What is “executive coaching?” Can it help me?
Updated: Nov 7, 2019
“Executive coaching” is a popular search term – Google Ads estimates there are up to 10K searches, on average, per month. However, these queries are often combined with, or followed by, a question – “what is executive coaching?”
It’s a nebulous term, so let’s dig in.
Dr. Richard Kilburg defines executive coaching as follows:
“…a helping relationship formed between a client who has managerial authority and responsibility in an organization and a consultant who uses a wide variety of behavioral techniques and methods to help the client achieve a mutually identified set of goals.”
It’s a good definition that stands the test of time. But coaching itself has evolved over the years. What may feel familiar from your parent’s company’s on-staff coach is not as relevant today.
In the past, large companies would often hire coaches for remedial purposes – to “fix” executives who were failing in some way. Today, executive coaching comes in many forms, but one commonality is that it is typically developmental rather than remedial. Today’s coaches help executives achieve their professional, organizational and personal goals holistically – not merely help fix what’s not working.
Coaches’ shift to developmental work has made big companies widen their sights to focus on high performers rather than solely on underperformers. And companies are spending more money today than ever before on coaching for their employees. Coaching is a reward – a carrot – rather than a stick.
Many managers and executives are also choosing to independently hire coaches for themselves, not wanting to wait for their employer’s investment. These executives are investing in themselves. Take a look at this UnitedHealth commercial – it’s impossible to not feel like a rock star with an entourage of healthcare providers in your corner, following you around. That’s what it feels like to add an executive coach to your support network – a resource that can help you level up in all areas of your life.
So how do you know if coaching is right for you?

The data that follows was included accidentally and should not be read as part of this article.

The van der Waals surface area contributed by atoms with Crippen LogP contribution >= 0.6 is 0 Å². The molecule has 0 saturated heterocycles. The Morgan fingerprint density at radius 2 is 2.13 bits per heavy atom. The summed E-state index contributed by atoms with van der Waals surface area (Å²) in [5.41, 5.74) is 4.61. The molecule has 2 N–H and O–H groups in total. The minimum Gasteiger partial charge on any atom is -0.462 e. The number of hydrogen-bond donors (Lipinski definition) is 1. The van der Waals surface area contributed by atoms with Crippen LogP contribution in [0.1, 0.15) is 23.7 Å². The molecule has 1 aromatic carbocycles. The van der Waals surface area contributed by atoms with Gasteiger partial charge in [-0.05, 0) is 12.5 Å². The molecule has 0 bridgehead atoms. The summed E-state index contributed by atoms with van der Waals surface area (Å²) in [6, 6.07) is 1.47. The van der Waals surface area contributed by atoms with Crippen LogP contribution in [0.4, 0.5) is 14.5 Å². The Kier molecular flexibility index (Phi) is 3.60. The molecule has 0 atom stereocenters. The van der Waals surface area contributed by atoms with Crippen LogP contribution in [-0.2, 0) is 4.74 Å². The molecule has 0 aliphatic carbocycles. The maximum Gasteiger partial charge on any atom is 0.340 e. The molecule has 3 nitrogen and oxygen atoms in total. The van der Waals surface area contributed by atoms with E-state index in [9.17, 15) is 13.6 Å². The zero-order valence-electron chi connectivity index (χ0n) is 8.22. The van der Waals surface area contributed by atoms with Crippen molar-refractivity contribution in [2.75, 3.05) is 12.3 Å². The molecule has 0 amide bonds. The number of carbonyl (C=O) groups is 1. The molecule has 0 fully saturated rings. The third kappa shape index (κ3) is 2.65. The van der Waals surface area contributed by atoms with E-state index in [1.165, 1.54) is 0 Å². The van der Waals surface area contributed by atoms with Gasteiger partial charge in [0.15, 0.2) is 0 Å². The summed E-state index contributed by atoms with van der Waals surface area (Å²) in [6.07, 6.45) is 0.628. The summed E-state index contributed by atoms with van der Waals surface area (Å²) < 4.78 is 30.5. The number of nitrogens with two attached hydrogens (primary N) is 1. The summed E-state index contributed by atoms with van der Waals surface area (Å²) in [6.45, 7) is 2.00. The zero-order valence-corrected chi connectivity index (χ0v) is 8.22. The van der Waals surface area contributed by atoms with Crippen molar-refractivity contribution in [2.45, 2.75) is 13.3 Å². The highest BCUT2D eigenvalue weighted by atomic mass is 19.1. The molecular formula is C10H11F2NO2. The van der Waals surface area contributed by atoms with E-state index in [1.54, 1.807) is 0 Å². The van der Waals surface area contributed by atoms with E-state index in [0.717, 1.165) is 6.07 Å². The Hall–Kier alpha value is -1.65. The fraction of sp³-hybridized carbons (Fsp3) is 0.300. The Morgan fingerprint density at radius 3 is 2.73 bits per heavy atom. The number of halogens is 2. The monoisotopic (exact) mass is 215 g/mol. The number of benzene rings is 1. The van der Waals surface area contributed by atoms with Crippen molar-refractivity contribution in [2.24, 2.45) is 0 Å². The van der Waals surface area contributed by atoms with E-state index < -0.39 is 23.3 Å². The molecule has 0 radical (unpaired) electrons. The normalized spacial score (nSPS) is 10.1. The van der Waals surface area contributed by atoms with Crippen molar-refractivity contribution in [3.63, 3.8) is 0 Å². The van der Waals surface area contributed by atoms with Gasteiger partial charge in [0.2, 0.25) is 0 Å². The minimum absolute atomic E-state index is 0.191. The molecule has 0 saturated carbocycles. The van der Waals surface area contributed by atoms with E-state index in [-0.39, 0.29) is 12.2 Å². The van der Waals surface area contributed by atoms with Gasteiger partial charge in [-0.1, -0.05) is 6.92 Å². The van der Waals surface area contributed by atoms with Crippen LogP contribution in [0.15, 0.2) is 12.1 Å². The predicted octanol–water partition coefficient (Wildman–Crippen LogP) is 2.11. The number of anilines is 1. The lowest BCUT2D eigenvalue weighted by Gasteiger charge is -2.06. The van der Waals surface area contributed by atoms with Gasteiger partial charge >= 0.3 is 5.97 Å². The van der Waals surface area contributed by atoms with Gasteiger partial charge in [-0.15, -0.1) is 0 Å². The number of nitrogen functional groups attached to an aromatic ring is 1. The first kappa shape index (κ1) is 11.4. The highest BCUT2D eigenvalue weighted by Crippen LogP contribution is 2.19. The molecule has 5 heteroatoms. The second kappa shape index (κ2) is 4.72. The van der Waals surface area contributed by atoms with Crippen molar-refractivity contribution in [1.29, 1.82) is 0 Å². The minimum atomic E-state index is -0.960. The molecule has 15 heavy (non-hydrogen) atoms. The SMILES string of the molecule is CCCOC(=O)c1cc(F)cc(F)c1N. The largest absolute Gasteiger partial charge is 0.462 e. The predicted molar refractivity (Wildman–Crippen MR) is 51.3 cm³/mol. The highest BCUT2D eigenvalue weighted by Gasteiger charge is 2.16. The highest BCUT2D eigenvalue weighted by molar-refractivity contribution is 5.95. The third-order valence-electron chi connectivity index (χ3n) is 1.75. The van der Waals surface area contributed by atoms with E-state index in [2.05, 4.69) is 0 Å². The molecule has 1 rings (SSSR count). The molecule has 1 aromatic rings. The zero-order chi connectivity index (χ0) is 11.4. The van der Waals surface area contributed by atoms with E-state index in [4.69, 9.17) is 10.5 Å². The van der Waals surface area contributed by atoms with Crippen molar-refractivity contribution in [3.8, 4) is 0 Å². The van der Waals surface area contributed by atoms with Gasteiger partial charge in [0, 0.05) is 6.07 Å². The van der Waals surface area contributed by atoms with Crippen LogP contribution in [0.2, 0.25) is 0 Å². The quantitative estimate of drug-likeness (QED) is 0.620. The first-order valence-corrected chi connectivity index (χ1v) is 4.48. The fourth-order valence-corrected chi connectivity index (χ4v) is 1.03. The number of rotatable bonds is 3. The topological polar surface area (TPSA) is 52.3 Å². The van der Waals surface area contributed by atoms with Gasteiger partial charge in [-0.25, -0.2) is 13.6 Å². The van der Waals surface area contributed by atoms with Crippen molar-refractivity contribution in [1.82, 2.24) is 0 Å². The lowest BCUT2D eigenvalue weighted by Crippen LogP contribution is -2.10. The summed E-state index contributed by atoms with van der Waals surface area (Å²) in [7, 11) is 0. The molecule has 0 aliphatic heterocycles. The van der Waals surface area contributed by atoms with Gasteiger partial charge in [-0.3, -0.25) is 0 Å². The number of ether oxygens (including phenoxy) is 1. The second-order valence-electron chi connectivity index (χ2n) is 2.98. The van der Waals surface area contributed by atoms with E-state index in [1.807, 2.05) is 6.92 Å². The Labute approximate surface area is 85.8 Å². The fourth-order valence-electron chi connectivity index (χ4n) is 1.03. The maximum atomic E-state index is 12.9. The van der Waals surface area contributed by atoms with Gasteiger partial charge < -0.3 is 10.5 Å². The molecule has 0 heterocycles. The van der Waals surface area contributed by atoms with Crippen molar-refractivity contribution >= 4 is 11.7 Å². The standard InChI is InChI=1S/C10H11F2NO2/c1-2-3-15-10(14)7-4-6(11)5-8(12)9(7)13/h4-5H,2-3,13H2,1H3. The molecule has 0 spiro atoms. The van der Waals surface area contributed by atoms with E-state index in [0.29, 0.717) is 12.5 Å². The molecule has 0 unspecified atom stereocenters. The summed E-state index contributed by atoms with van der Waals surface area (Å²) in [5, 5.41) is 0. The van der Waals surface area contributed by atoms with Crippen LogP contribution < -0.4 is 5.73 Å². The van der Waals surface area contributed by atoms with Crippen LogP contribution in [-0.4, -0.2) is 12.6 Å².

Let’s start with some reasons you should not hire a coach:
You are focused solely on external results, and are unwilling to do the internal work, e.g.: “I just want to get promoted, I don’t want to do any of this internal exploration. It’s too woo-woo.”
You’re looking for answers – a hero – rather than a guide who will help you discover the answers yourself.
Your manager told you to get a coach, but you’re not sure why.
In each of these circumstances, more introspection is needed before investing in a coach. Coaches guide, rather than prescribe; they won’t give you a “magic” answer, and they certainly can’t help without any willingness on your part to do the internal work. It’s similar to doing work with a therapist — growth is nearly impossible if you show up unwilling to do any self-examination.
Now on to the good stuff. There are myriad circumstances for which hiring a coach could benefit you.
Here are some of the biggest reasons clients seek me out:
You want support before or after a major transition – e.g. returning to the workforce after sabbatical.
You’re ready for a change, but you’re not sure what that change should be.
You need help validating or creating near- to medium-term goals (professional, organizational and/or personal).
You need help discovering or re-committing to your long-term goals (professional, organizational and/or personal).
You’re unsure how to get past stagnation you’re experiencing (professional, organizational and/or personal).
You’re experiencing an internal or external blocker that stands in the way of achieving your goals.
You need to overcome PTSD/low confidence from a bad job/bad boss/bad company.
You struggle with impostor syndrome, which sometimes gets in the way of goal achievement.
If any of these reasons resonate, a coach might benefit you.
One final push back I hear is this — “I’m not a CEO, CFO or CMO! So I’m not an executive and don’t qualify for executive coaching.”
Before you disqualify yourself unnecessarily, know that the term “executive” itself is broad. In this instance, it doesn’t only refer to the top three head honchos in your company. According to the International Coaching Federation, this type of coaching is geared toward:
“a client who is accountable for highly complex decisions with wide scope of impact on the organization and industry as a whole.”
Does this sound like what you do? You may be ready for executive coaching.
Working with an executive coach – especially one trained by an ICF-accredited institution – can be transformative. Haven Coaching can help — we take you from feeling adrift to finding the keys to your career haven.
If you think executive coaching could be right for you, connect with me directly!
Book a no-risk, free 20 minute consultation by clicking here.
Still have questions? Contact me at email@example.com.